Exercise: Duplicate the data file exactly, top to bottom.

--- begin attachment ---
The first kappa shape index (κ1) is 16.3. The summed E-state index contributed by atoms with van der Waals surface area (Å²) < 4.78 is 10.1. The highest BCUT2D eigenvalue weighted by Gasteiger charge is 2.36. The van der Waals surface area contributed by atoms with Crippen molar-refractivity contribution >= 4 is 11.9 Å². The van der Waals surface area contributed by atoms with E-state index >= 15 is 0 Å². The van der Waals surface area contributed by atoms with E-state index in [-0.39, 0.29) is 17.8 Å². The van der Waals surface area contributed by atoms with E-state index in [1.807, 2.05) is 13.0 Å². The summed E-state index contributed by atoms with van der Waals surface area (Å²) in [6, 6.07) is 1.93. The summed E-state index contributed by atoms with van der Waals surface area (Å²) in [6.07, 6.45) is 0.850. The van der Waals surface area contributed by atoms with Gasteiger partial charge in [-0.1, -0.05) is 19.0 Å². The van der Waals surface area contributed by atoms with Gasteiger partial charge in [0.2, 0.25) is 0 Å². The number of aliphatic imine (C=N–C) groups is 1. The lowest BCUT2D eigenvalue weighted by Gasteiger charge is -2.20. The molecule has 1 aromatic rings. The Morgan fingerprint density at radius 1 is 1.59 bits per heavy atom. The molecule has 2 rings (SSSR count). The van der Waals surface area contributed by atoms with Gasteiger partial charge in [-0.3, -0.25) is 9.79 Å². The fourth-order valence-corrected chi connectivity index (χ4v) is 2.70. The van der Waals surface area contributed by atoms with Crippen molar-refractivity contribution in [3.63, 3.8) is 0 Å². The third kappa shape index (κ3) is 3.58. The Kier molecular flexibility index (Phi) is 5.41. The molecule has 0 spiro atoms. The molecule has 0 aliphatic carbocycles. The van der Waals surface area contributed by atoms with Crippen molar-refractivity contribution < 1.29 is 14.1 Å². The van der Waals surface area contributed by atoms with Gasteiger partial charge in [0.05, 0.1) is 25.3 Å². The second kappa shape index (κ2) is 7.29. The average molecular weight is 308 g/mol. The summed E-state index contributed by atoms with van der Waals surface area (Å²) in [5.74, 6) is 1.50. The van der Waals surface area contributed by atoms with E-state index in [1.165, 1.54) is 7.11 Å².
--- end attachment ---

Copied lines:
The first kappa shape index (κ1) is 16.3. The summed E-state index contributed by atoms with van der Waals surface area (Å²) < 4.78 is 10.1. The highest BCUT2D eigenvalue weighted by Gasteiger charge is 2.36. The van der Waals surface area contributed by atoms with Crippen molar-refractivity contribution >= 4 is 11.9 Å². The van der Waals surface area contributed by atoms with E-state index >= 15 is 0 Å². The van der Waals surface area contributed by atoms with E-state index in [-0.39, 0.29) is 17.8 Å². The van der Waals surface area contributed by atoms with E-state index in [1.807, 2.05) is 13.0 Å². The summed E-state index contributed by atoms with van der Waals surface area (Å²) in [6, 6.07) is 1.93. The summed E-state index contributed by atoms with van der Waals surface area (Å²) in [6.07, 6.45) is 0.850. The van der Waals surface area contributed by atoms with Gasteiger partial charge in [-0.1, -0.05) is 19.0 Å². The van der Waals surface area contributed by atoms with Gasteiger partial charge in [0.2, 0.25) is 0 Å². The number of aliphatic imine (C=N–C) groups is 1. The lowest BCUT2D eigenvalue weighted by Gasteiger charge is -2.20. The molecule has 1 aromatic rings. The Morgan fingerprint density at radius 1 is 1.59 bits per heavy atom. The molecule has 2 rings (SSSR count). The van der Waals surface area contributed by atoms with Gasteiger partial charge in [-0.3, -0.25) is 9.79 Å². The fourth-order valence-corrected chi connectivity index (χ4v) is 2.70. The van der Waals surface area contributed by atoms with Crippen molar-refractivity contribution in [3.63, 3.8) is 0 Å². The third kappa shape index (κ3) is 3.58. The Kier molecular flexibility index (Phi) is 5.41. The molecule has 0 spiro atoms. The molecule has 0 aliphatic carbocycles. The van der Waals surface area contributed by atoms with Crippen molar-refractivity contribution < 1.29 is 14.1 Å². The van der Waals surface area contributed by atoms with Gasteiger partial charge in [0.05, 0.1) is 25.3 Å². The second kappa shape index (κ2) is 7.29. The average molecular weight is 308 g/mol. The summed E-state index contributed by atoms with van der Waals surface area (Å²) in [5.74, 6) is 1.50. The van der Waals surface area contributed by atoms with E-state index in [1.165, 1.54) is 7.11 Å².